Below is some pseudo-code of the functions that would be on each “Drawable” object. (This is very inefficient and copies a lot of code. It’s not how I actually do it, but it illustrates the concept.)

 3  ctx.fillText(this.text, this.pos.x, this.pos.y);
 8  const span = document.createElement("span");
 9  span.innerHTML = this.text;
10 = this.pos.x + "px";
11 = this.pos.y + "px";
16  const node = this.toHTML();
17  await htmlToCanvas(node); // this uses that external library

This works. After a few hours of fiddling and realizing a few stupid mistakes, it worked flawlessly and allowed me to make that game the next day.

But you probably feel the same way as I did. Two separate systems? A messy codebase that needs to connect different APIs and hope no update ever breaks it? When I was so close to doing it all with one unified system?

Furthermore, the effort it takes to convert pieces of the layout to HTML (so I can run this system) is non-negligible. (The performance isn’t great either, although not too bad that this was really my first concern.)

In my ideal world, I’d have …

  • One system behind the scenes
  • With a unified API that says what it intents to do. (When reading, you clearly see “this should be a red rectangle” and “this image should appear with size X and a shadow effect”)
  • Completely known and controlled by me, for good performance and easy maintainability. (If there’s one thing I’ve learned, it’s that every piece of code will be obsolete by next year, no matter how much you try to future-proof it.)

So … how do we do this ourselves?

Icons and Styles: attempt 2

As I coded my latest generator, using that HTML-to-Canvas system from above, I realized something.

To get images inline with text, I had to …

  • Break the text into an array of individual <span> nodes.
  • And replace the images needed by an <img> node pointed to the right thing.

In other words, I had to create an array with individual pieces that I fed the system. (That’s why I said the effort of using HTML-to-Canvas was non-negligible. You still need to turn everything into HTML nodes.)

But … I can just do that myself?

We can extend our TextDrawer to …

  • Parse the incoming text, automatically breaking it into images and style changes.
  • Then, instead of trying to draw the text word for word, we simply execute one “element” of this array at a time.

Every single thing the text drawer might need to do, is an operation in this list. The basic ones would be …

  • TextChunkText => just draw this text please
  • TextChunkImage => add this image. It automatically adds it at our current coordinates, with dimensions matching the font size.
    • Because we know its size, we also know if it’ll fit on the line or not! So this can just plug into our wrapping system we already have.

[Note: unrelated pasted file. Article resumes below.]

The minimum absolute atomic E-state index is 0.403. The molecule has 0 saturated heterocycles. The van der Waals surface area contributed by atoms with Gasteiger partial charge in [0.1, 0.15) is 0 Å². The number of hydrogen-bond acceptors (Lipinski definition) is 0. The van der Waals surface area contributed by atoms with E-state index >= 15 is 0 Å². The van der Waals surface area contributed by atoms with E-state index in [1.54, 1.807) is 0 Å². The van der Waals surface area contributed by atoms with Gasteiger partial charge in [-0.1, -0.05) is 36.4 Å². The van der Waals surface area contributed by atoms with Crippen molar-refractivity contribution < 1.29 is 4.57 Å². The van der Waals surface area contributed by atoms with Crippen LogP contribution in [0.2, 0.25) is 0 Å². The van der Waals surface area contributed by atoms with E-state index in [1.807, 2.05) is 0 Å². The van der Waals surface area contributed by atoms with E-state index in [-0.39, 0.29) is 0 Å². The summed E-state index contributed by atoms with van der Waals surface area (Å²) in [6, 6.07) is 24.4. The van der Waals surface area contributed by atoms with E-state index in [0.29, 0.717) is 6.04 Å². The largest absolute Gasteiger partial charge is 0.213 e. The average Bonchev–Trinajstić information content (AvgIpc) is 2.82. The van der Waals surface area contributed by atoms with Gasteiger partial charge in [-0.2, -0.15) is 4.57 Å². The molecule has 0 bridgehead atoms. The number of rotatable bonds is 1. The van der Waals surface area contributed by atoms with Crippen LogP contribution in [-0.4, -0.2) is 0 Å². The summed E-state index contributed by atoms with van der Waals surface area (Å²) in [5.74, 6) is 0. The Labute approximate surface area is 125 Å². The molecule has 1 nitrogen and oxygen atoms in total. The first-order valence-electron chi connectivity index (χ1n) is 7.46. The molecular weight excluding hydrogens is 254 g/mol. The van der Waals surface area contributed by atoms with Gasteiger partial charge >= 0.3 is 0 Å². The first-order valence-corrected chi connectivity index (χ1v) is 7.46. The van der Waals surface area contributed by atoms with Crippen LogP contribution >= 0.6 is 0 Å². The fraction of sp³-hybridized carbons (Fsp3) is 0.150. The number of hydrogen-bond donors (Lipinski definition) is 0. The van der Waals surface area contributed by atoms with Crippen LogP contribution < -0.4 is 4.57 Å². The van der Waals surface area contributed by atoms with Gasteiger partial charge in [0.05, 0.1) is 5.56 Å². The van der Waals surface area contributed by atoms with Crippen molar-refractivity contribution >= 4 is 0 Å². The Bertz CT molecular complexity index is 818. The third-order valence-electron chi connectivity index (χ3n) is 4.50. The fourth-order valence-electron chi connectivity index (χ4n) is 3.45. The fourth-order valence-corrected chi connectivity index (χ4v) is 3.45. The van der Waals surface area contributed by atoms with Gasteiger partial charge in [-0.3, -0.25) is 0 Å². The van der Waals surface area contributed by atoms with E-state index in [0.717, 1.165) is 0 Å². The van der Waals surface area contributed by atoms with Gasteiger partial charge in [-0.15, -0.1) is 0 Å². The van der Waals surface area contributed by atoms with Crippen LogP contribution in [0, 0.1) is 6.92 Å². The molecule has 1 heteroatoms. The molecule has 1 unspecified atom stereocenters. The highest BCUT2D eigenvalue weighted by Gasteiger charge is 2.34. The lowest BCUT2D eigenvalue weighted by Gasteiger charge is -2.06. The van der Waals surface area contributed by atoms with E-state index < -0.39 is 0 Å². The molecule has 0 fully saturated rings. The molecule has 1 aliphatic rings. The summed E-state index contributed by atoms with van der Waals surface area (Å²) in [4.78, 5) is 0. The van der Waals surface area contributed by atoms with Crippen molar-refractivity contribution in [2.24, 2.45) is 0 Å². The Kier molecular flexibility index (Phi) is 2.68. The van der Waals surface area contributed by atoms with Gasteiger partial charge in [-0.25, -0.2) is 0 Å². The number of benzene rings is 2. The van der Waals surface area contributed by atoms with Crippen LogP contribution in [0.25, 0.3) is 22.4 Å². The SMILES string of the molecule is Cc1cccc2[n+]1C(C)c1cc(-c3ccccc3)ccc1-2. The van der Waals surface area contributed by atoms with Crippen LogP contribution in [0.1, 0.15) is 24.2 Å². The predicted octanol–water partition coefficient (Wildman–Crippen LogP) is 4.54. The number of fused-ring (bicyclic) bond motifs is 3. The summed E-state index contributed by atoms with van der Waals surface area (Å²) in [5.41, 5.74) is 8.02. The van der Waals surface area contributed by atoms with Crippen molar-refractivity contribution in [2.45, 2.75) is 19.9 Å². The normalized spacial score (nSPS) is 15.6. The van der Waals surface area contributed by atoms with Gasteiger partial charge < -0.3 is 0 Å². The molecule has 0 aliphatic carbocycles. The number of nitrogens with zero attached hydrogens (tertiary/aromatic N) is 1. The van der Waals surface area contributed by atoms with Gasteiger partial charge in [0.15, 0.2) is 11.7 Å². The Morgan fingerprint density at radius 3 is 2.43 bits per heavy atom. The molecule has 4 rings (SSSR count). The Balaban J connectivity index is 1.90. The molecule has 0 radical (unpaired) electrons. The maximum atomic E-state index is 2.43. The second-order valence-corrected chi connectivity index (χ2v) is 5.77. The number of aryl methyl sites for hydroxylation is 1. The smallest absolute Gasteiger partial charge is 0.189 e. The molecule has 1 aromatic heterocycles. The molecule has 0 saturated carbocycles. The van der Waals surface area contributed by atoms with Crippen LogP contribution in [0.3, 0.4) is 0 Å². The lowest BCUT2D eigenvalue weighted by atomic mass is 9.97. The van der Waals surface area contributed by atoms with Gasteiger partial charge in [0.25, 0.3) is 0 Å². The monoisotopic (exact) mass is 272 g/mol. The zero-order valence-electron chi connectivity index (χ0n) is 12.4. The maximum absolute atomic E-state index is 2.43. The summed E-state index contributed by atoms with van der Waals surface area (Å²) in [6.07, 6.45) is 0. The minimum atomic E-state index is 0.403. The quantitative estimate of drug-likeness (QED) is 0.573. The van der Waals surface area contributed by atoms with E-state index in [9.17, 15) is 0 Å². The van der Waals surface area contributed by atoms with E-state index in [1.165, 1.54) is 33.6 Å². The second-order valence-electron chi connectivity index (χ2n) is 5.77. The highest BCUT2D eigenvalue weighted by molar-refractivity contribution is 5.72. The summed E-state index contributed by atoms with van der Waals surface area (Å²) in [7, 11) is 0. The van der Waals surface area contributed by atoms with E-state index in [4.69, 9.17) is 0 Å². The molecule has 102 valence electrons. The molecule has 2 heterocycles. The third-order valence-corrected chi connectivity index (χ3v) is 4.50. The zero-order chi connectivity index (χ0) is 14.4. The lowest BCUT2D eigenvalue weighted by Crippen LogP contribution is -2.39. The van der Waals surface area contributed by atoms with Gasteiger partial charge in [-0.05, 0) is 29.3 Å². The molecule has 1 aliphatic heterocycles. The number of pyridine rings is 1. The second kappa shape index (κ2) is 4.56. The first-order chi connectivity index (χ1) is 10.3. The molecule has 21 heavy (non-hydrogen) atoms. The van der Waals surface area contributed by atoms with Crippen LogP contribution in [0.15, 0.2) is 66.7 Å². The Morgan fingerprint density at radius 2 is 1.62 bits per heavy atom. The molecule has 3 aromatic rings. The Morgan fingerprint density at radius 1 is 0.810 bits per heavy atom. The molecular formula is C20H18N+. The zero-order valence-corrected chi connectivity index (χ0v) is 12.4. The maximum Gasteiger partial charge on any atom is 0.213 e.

• TextChunkBreak => a forced line break
  • TextChunkStyle => a style change, such as “regular” to “bold”. (All text already uses the same TextConfig to know their style. I can simply clone this and modify as we go, based on these style changes.)

What’s with the names!? There are obviously other parts in the system related to images, or styles, or text. As such, just “Chunk” (or Part or Component) isn’t enough. The name TextChunk clearly differentiates it. (For completeness, one might even consider TextBoxChunk.)

Moreover, I always place the main category at the start, then its subcategory at the end of the name. The other way around is more natural for our natural language (“roundedRectangle” instead of “rectangleRounded”), but way harder to parse and work with in code. I might write an article about this some day: this simple switch-around with naming made my code much better.

So that’s what I did.

  • I wrote a parser that turns any text into this list of TextChunk components. (And if we already give it a list, it will just use that and do no parsing.)
  • In the first pass, it creates the general components. (Where are style changes? Where is a line break?) Text is kept together.
  • In the second pass, each TextChunk is broken into words and spaces. This is somewhat bad for performance, but leads to much cleaner code.
    • Instead of measuring the whole line, seeing its too long, removing the last word, measuring again, etcetera …
    • We can now just step through the list of components, and add a line break whenever the next component doesn’t fit, and that’s it.
  • So we step through, measure size, and wrap as usual.

Below is a general overview of the code for this system. Once you’ve seen/done it once, it’s rather simple. But it took me a long time to understand how to even approach it and how to program it cleanly.

 1const text = "You can <b>dance</b> if you want to.";
 2const textParsed = parse(text);
 3const textWrapped = wrap(textParsed);